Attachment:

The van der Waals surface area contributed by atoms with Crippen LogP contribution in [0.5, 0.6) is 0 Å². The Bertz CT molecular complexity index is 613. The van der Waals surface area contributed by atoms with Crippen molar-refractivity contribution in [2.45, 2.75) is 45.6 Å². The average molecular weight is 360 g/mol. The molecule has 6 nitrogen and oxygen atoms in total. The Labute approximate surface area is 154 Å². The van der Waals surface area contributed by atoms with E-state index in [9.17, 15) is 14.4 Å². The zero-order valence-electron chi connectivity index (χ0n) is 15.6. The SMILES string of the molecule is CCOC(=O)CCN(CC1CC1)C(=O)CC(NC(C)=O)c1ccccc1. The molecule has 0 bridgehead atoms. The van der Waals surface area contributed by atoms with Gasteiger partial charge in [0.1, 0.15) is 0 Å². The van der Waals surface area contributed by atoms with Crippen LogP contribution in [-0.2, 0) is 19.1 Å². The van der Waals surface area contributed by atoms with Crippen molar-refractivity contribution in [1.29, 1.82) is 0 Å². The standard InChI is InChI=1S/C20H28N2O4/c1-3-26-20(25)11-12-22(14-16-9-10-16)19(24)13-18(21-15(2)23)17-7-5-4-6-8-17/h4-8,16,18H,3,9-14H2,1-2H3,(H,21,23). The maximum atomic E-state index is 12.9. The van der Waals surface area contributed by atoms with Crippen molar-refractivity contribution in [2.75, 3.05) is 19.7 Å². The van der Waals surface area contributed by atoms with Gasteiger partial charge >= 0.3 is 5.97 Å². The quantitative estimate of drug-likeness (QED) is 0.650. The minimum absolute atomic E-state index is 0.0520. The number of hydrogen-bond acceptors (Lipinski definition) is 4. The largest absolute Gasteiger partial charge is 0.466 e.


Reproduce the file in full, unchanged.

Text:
The van der Waals surface area contributed by atoms with Crippen LogP contribution in [0.5, 0.6) is 0 Å². The Bertz CT molecular complexity index is 613. The van der Waals surface area contributed by atoms with Crippen molar-refractivity contribution in [2.45, 2.75) is 45.6 Å². The average molecular weight is 360 g/mol. The molecule has 6 nitrogen and oxygen atoms in total. The Labute approximate surface area is 154 Å². The van der Waals surface area contributed by atoms with E-state index in [9.17, 15) is 14.4 Å². The zero-order valence-electron chi connectivity index (χ0n) is 15.6. The SMILES string of the molecule is CCOC(=O)CCN(CC1CC1)C(=O)CC(NC(C)=O)c1ccccc1. The molecule has 0 bridgehead atoms. The van der Waals surface area contributed by atoms with Gasteiger partial charge in [0.1, 0.15) is 0 Å². The van der Waals surface area contributed by atoms with Crippen LogP contribution in [-0.2, 0) is 19.1 Å². The van der Waals surface area contributed by atoms with Crippen molar-refractivity contribution in [1.29, 1.82) is 0 Å². The standard InChI is InChI=1S/C20H28N2O4/c1-3-26-20(25)11-12-22(14-16-9-10-16)19(24)13-18(21-15(2)23)17-7-5-4-6-8-17/h4-8,16,18H,3,9-14H2,1-2H3,(H,21,23). The maximum atomic E-state index is 12.9. The van der Waals surface area contributed by atoms with Crippen molar-refractivity contribution in [2.75, 3.05) is 19.7 Å². The van der Waals surface area contributed by atoms with Gasteiger partial charge >= 0.3 is 5.97 Å². The quantitative estimate of drug-likeness (QED) is 0.650. The minimum absolute atomic E-state index is 0.0520. The number of hydrogen-bond acceptors (Lipinski definition) is 4. The largest absolute Gasteiger partial charge is 0.466 e.